What is happiness?
The head gurus believe they have the answers. They conduct studies asking brilliant questions such as:
“Are you happy: 1) most of the time; b) some of the time or; c) leave me alone, you should only have my problems.”
They conclude something like Calcutta’s inhabitants are 14% happier than Budapest’s.
Here are the common threads I’ve noticed. Read on if you’re sad. If you’re happy you obviously already know the answers.
Money? Uh uh. Money brings a temporary high. Seems lottery winners feel great initially but actually soon plunge as they cannot adjust to their new wealth. Chat with a lotto winner and you would hear him say:
“Ah, those days before winning the $15 million dollars in Super Lotto...We had a huge mortgage, the finance company owned the Camry, we couldn’t afford Charlie’s braces...Those were the good old days.”
So if it’s not money, then love?
King Solomon had 1000 wives and concubines. Was he happy? Not sure. He went around saying, “Everything is vanity.”
I’m not so sure. With a harem like that at least you no longer have to waste time with online dating services.
Is happiness having the right job? Like a professional athlete? Athletes have both fame and fortune. Alas, how often you find them in misery. We see baseball players utterly dejected as their team is down 10-0 in the 9th inning. Pay me $15 million U.S a year and I’ll find a way to smile at the camera.
Many of us would be thrilled just to get a good seat to watch the game. And here is a guy who gets to see the game for free from ground level, and he’s not happy. What gives?
What about professionals? Certainly not the happiest. My dentist always reminds me that dentists have one of the highest suicide rates, especially dentists practicing in Budapest.
What about lawyers? Everyone really loves us. Shakespeare said, “First, kill all the lawyers.” Problem is he likely meant it. And he’s not alone. I tell people I’m a lawyer and a humourist and they say, “Isn’t that an oxymoron?” Where’s the justice?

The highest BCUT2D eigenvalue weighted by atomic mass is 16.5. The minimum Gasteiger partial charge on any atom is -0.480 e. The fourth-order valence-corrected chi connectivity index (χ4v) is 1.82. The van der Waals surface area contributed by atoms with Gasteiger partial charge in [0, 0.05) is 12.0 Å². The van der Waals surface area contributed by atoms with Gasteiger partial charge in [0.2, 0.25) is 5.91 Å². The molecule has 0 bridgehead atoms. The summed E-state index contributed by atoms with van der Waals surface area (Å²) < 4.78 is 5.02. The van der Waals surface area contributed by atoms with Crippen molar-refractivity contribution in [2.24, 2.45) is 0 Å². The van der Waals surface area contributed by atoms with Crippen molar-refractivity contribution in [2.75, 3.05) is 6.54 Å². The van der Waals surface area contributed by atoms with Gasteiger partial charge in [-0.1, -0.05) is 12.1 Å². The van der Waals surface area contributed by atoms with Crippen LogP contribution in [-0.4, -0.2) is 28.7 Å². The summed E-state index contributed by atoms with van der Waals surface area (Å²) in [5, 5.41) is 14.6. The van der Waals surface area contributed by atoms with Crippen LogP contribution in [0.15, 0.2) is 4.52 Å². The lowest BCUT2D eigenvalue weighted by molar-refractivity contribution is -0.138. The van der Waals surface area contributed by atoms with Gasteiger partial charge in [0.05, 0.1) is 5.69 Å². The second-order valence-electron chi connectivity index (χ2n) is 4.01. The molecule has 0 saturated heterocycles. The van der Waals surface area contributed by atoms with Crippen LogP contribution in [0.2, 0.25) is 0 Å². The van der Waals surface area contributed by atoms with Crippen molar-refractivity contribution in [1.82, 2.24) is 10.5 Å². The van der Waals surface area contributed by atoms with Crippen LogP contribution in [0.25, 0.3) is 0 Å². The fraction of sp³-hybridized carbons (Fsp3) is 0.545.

Could the answer be religion? The crusaders thought so. Thousands came from Europe, dressed in smart tunics bearing embroidered red crosses, to the Holy land expecting to make the infidels happier by imposing Christianity. It didn’t make anyone happier, except maybe the tailors.
This brings us to the philosophical: attitude. Be positive. The glass is half full, not half empty.
I actually did this experiment. I filled up a glass of water 50%. I then muttered, “This glass is half full.”
You know what? It did not get me dancing in the streets.
The gurus also preach gratitude. Be grateful for good health. I find that works, for a while. I took my temperature and it was 36.5 Celsius. I said to myself, “Hey, my temperature is normal.”
That experiment really lifted my spirits. I decided to maintain the momentum. I filled that glass up to the brim and said, “Hey, now the glass is 100% full.” That didn’t exactly make me a paragon of bliss.
The studies then drop the big downer. What if the propensity for happiness is mostly genetic? Maybe those guys in Calcutta have more happy genes than the residents of Budapest. In that case are we stuck at the level of happiness we are pre programmed to have?
Get me a drink.